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Beanbags have been incredibly popular for a number of years with adults, teenagers and children alike. Often praised as a modern and portable comfort solution, beanbags have evolved from spherical chairs to a range of more advanced seating solutions including 'recliner' style seats. However, though they are excellent when they are new and intact, a broken beanbag can cause chaos. Filled with thousands of small polystyrene balls that are often static, this very filling is a nightmare should a beanbag split. Aside from accidental damage, this makes conventional beanbags a risky option for children who are often wanting to jump and play on them.
Many people make use of quilt and pillow stuffing for bean bag filling, but the recommended alternative to the traditional bean bag filling and conventional shape is a beanbag made using foam stuffing. Foam beanbags can be made using foam offcuts, offering a solution that is incredibly comfortable. Furthermore, using foam offcuts instead of polystyrene ball filling ensures a beanbag that is less prone to making a mess should it break and a seat that is far quieter when sat on and moved about.
Creating your own foam-based bean bag is a fun creative activity that is simple and can be done by the most novice of sewers and DIY-ers. When deciding on your design, the first thing you must consider is the size of your product. Would you like to create a spherical seat or a longer sofa-style lounger? Would you like your seat to incorporate a supported, stitched-in shape or be one malleable shape? These factors influence how to measure up the fabric for your item.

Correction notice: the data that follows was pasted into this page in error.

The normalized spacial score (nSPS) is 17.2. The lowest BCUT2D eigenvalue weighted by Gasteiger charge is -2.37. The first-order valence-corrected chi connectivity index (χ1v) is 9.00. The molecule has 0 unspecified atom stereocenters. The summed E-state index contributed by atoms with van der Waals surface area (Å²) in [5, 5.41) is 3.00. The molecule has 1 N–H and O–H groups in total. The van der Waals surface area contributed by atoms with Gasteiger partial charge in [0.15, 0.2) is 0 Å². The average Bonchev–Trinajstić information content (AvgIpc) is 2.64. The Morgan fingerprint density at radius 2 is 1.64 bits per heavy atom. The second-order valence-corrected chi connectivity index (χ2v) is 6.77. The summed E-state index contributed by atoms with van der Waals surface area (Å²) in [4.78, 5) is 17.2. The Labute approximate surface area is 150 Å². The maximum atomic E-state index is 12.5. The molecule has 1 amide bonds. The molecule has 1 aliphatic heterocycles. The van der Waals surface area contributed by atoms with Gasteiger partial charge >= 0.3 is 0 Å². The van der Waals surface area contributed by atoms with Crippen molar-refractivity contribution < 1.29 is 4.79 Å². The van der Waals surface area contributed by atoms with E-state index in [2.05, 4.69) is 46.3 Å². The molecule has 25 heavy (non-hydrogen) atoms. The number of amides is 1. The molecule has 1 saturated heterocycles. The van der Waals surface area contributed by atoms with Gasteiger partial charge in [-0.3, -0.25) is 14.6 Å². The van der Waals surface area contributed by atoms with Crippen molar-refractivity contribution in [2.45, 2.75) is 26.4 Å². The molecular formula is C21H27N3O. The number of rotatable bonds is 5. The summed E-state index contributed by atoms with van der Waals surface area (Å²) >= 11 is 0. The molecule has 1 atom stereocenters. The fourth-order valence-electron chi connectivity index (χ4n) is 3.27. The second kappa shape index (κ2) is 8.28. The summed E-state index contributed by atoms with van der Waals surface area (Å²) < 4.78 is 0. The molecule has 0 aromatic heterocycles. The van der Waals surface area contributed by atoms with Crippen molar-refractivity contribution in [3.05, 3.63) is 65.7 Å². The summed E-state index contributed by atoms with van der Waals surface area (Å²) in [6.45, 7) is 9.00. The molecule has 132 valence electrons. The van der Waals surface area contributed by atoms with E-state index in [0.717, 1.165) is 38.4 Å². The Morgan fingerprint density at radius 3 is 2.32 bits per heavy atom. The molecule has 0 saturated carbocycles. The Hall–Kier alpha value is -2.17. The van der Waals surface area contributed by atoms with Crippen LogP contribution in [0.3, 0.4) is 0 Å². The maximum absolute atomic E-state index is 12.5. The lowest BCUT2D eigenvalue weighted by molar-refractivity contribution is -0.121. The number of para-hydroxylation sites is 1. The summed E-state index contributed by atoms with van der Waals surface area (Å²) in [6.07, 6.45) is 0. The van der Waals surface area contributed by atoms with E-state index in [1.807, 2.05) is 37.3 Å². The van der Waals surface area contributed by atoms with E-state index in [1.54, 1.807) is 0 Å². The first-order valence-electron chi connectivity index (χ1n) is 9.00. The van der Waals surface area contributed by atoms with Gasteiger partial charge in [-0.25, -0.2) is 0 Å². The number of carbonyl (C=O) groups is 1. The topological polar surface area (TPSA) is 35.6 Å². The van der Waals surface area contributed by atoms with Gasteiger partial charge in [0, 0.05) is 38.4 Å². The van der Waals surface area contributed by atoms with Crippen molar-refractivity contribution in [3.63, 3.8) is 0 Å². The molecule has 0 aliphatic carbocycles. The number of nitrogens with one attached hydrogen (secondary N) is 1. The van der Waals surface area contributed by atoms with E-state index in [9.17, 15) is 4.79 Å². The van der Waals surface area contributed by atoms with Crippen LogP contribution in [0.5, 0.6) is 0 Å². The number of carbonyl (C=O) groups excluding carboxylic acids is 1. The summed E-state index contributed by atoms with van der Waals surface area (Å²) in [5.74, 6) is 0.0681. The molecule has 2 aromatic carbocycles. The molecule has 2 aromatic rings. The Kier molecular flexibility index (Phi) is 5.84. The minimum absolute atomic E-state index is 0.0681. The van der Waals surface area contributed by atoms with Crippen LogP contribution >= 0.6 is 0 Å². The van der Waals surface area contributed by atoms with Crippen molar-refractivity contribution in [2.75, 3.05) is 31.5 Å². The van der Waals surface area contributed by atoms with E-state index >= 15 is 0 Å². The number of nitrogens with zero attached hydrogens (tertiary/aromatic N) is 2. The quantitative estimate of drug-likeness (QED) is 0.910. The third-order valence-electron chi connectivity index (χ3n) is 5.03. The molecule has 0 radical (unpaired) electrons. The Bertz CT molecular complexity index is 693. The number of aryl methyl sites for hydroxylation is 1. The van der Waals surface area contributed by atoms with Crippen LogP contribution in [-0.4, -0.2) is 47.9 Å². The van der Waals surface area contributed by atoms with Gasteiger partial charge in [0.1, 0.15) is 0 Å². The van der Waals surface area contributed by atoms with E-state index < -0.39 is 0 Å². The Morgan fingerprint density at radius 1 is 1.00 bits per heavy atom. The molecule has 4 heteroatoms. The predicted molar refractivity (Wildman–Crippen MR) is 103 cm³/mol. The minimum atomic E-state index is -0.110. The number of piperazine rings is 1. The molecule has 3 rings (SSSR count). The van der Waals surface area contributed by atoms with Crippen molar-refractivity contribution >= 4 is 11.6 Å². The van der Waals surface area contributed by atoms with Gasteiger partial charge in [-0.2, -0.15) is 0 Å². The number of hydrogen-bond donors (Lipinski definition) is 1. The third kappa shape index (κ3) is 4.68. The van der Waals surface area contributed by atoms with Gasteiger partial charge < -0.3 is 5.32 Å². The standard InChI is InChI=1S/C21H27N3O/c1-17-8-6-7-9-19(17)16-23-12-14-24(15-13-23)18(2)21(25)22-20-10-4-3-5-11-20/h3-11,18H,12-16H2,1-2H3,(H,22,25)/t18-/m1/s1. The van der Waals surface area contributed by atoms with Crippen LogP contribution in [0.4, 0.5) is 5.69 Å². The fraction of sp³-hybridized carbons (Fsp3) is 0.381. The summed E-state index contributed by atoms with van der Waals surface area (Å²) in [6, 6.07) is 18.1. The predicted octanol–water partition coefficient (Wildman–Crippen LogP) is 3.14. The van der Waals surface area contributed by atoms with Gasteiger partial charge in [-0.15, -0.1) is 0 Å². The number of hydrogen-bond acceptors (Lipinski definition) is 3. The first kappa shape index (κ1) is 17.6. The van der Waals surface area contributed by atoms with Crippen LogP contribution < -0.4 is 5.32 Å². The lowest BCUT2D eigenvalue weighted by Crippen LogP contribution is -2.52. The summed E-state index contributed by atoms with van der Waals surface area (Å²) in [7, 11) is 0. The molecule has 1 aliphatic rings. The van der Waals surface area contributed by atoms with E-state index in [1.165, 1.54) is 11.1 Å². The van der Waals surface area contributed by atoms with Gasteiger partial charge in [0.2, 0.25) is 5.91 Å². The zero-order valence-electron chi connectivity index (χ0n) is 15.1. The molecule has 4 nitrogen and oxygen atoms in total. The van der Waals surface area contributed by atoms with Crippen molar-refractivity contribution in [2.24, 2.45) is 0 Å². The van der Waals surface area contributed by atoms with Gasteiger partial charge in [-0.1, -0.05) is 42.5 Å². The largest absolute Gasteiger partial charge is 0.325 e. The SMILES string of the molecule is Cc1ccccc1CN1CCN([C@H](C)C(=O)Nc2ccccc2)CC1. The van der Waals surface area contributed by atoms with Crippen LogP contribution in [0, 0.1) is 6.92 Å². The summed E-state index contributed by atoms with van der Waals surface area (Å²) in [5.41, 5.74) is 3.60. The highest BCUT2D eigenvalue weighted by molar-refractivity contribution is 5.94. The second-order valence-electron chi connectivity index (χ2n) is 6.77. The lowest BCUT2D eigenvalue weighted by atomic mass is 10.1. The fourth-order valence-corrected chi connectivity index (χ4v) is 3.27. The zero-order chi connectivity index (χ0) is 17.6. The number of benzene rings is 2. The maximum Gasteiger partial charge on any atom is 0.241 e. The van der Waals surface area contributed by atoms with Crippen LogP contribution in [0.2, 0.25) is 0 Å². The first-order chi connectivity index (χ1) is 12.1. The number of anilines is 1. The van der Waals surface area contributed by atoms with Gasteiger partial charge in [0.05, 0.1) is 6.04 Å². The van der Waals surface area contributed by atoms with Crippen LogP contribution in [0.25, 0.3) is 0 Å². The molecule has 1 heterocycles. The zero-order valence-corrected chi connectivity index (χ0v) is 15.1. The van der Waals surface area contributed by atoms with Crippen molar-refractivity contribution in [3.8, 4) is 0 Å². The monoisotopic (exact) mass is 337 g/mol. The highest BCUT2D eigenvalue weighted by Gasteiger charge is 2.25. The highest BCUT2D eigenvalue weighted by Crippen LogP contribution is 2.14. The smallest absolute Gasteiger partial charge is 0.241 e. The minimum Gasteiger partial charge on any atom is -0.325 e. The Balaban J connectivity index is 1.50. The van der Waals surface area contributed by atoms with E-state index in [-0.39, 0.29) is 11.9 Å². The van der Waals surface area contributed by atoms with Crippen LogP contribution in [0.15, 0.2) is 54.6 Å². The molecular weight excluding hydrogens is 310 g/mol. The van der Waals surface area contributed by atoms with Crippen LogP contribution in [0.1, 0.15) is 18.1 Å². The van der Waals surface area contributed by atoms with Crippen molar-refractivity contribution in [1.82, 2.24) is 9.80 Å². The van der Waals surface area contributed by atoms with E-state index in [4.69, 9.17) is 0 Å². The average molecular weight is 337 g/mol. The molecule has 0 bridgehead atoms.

To make a simple seat-style bean bag you will require two sets of fabric, from which you will make two ‘bags’. Ensure to buy cheap fabric for the interior as this will only be holding the foam offcuts in place – white cotton quilted fabric works best. For the outer material, choose something that is more durable and of higher quality, such as corduroy, denim, flannel or fleece. Both pieces of fabric must measure 45 inches by 32 inches.
Firstly, lay out the two pieces of fabric by turning the right sides together. Alongside the longer raw edges, use a zigzag stitch to fix them together. Then fold the material in half long ways and round off one end by folding in 6 inches from the top right-hand corner of the material and cut to create a symmetrical curve. Use a zigzag stitch to fix this raw edge before opening the fabric back up.
Next, open the remaining unsewn edge and turn the long side up and so it is positioned in the middle of the fabric when lay flat on the floor. With this open edge, stitch your zip into the centre of this opening and close the zip edge with a straight stitch. Repeat the above steps to create the inner bag which will hold the foam offcuts. Once complete, place the inner sack inside the outer sack once the outer beanbag has been turned the correct way around.
To prepare your foam offcuts, cut these into smaller pieces so that they resemble 2-inch cubes (where possible!). Proceed with filling your beanbag to your desired firmness and zip tight before zipping the outer bag.
For further guidance, we recommend consulting YouTube for various visual step by step tutorials. Alternatively, we are more than happy to provide guidance for your own personal DIY projects. Please contact one of our friendly advisers.